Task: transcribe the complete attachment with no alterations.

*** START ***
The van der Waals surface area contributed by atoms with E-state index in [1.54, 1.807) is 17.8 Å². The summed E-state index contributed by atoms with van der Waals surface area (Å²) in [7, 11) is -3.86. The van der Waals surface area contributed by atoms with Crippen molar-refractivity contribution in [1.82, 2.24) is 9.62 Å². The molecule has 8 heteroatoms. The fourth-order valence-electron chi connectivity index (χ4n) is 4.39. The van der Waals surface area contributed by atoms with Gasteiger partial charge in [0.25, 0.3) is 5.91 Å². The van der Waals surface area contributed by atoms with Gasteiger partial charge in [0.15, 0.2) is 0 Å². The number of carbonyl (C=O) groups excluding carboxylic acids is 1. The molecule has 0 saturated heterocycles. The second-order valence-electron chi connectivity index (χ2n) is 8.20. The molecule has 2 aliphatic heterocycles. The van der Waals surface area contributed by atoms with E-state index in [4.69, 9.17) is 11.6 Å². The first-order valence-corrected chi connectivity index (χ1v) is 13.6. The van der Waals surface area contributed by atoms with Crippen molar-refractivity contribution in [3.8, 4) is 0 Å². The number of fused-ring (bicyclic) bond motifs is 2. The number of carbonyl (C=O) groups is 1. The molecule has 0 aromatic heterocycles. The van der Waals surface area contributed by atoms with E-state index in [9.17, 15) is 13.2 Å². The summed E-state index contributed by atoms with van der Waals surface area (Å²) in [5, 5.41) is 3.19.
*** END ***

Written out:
The van der Waals surface area contributed by atoms with E-state index in [1.54, 1.807) is 17.8 Å². The summed E-state index contributed by atoms with van der Waals surface area (Å²) in [7, 11) is -3.86. The van der Waals surface area contributed by atoms with Crippen molar-refractivity contribution in [1.82, 2.24) is 9.62 Å². The molecule has 8 heteroatoms. The fourth-order valence-electron chi connectivity index (χ4n) is 4.39. The van der Waals surface area contributed by atoms with Gasteiger partial charge in [0.25, 0.3) is 5.91 Å². The van der Waals surface area contributed by atoms with Gasteiger partial charge in [0.15, 0.2) is 0 Å². The number of carbonyl (C=O) groups excluding carboxylic acids is 1. The molecule has 0 saturated heterocycles. The second-order valence-electron chi connectivity index (χ2n) is 8.20. The molecule has 2 aliphatic heterocycles. The van der Waals surface area contributed by atoms with E-state index in [4.69, 9.17) is 11.6 Å². The first-order valence-corrected chi connectivity index (χ1v) is 13.6. The van der Waals surface area contributed by atoms with Crippen molar-refractivity contribution in [3.8, 4) is 0 Å². The number of fused-ring (bicyclic) bond motifs is 2. The number of carbonyl (C=O) groups is 1. The molecule has 0 aromatic heterocycles. The van der Waals surface area contributed by atoms with E-state index in [9.17, 15) is 13.2 Å². The summed E-state index contributed by atoms with van der Waals surface area (Å²) in [5, 5.41) is 3.19.